The lifeblood of a family history or surname study. Without data, the tree lies barren, naked of any contributions.
Having lots of data in your family tree is impressive. I’m blown away by people’s trees with over 20,000 individuals. That’s like managing a whole city of relatives.
But in almost everyone’s trees, there are problems. Branches that are overgrown, rotting away with incorrect or incomplete information: wrong dates, missing dates, transposed dates, male versus female tagging. Time to get out the limb trimmers and to do some serious pruning. This TNG thing is a computer program, right? Why can’t it help me spot the weak branches? Well, with version 11.0, yes it can. Now we have Data Validation.
TNG now sports a data validation page inside the administration area. On request, it can hunt down ten areas of potential problems for you:
- Wrong gender – in a family group, where the father was flagged as female, or the mother as male
- Unknown gender – gender is missing or is set to “U” (unknown)
- Married too young – where a person is married at less than 15 years old
- Married after death
- Married before birth
- Died before birth
- Born too early – where the parents are less than 15 years old or the child was born before the marriage
- Born too late – where the mother was more than 50 years old
- Person marked as living – but the death date is entered
- Person marked as deceased – but is possibly still living
Okay, so how do we get this working? First, log into your TNG site as an administrator and go to the Administration panel, then click on the Miscellaneous tile. From there, click on the Data Validation option. This brings up the ten different report selections, as well as a pull-down box for choosing and limiting the report to only one tree. The default is for all trees.
Let’s try it out. I have picked on my fellow researcher in the Guild, Paul, as his TNG site holds over 61,000 individuals, so there might be some pruning needed.
Here are nine examples of the data validation reports for you to look at. I would have done ten, but Paul’s site is lacking ancestors who died but were still flagged as living.
This happens if the gender is in the wrong slot on the family page. For example, Thomas Franklin Bilhymer (I20768) is entered correctly on the individual page as a male, but on the F7388 family page, he is sitting in the mother box.
Patt Fetherston (I40064) and Anne Fetherstone (I40721) are both set as gender = “unknown”. This might not be fixable due to lack of information (although I’d put money down that Anne was female) but it does remind us to review our sources again for fresh leads.
I find this aspect of our ancestors to be tricky. Was “Patt Fetherston”, above, male or female, for sure? And to the right, infant Featherston will remain a mystery. However, some may be self evident, such as Velma Katherine and Albert Featherston/e.
There could be lots of ancestors in your tree that married very young, depending on religion, ethnic practices or other reasons. But Lydia at age four? I make errors here all too often, in haste, typing in an “1852” instead of the “1825” date. Time to find those baby brides and get them legit.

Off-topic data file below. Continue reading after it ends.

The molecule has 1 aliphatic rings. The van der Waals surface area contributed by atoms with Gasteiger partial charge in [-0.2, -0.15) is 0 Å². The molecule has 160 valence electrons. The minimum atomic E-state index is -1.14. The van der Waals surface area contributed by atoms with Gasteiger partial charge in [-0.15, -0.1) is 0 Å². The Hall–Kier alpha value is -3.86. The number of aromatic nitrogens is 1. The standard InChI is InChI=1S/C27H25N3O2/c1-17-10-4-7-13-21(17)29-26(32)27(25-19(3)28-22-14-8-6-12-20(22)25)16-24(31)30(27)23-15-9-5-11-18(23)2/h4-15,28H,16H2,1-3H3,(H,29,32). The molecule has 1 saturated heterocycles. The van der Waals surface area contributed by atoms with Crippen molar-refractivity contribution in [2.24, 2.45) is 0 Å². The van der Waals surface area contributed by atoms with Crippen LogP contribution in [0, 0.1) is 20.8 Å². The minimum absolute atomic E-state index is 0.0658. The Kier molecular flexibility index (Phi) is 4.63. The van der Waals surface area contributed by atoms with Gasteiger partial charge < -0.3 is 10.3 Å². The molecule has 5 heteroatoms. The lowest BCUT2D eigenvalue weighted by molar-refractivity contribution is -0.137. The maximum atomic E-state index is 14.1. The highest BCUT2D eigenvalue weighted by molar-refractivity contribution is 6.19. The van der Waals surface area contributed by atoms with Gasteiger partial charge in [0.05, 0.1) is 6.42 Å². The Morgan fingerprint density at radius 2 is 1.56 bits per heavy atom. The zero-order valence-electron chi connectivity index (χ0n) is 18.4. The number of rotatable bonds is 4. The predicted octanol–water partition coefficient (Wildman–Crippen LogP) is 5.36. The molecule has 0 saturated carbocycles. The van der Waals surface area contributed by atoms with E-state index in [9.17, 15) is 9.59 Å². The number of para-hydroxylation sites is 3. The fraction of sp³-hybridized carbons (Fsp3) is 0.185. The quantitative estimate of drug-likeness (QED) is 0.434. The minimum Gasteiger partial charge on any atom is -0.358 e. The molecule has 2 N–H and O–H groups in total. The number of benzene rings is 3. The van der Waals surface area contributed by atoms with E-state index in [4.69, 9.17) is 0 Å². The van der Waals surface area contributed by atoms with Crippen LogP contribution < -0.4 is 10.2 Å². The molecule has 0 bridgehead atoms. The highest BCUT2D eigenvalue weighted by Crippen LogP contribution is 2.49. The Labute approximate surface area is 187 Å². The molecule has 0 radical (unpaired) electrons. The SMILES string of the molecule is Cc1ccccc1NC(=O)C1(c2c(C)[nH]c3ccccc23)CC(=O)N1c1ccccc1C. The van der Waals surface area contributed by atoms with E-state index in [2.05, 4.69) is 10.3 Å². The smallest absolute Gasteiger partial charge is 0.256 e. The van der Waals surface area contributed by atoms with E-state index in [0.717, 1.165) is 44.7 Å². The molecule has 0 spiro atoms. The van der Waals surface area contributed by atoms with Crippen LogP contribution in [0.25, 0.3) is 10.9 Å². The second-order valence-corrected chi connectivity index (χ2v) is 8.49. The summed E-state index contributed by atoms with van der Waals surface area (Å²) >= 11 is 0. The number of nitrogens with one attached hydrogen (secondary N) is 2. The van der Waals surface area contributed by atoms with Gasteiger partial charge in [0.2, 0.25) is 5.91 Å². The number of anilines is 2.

Okay, this one is a little creepy. Married after you pass away. What to put in the marriage announcement? What to send as a wedding gift? Who gives away the dead bride?
So now you have to look at the information available. Is the marriage or the death data stronger, more robust? Are there further indicators from information on the spouse or the birth dates of any children?
Which is a neat trick if you can pull it off. Again, information on the spouse or children will be a guide to the correct dates.
Sort of a reincarnation in reverse. Are there siblings with birthdates that would help here? Census records will also help. You might just have to blank out the birth or death date if you are not sure.
These could very well be legit dates, if the child was illegit. Or, if only the year was known for the birth date. In TNG, if a date is entered simply as a year, as in Susanna Ashby, shown here, TNG treats it as January 1st of that year, for calculation purposes. Hence, in Susanna’s case, TNG would consider her as born about ten and a half months prior to the parents’ marriage.
It also looks like Susanna is in TNG twice, as individual I36 and I4263. This can happen if you have multiple trees and so it might not be a mistake.
Not impossible, but again, an opportunity to review your dates.
#9: Person marked as living, death date present
No example available.
I believe the default trigger point for this test is anyone that is flagged as deceased but there is no death date, and that person’s age is within 110 years. Do you have longevity in your family line?
The Data Validation page is a rich resource for cleaning up your tree. This is your spring gardening task, during those rainy days of June, sitting inside, a hot cup of tea or coffee nearby, pruning the family tree of weak data.
We all mean to get around to reviewing our family research and now version 11.0 has made it even easier.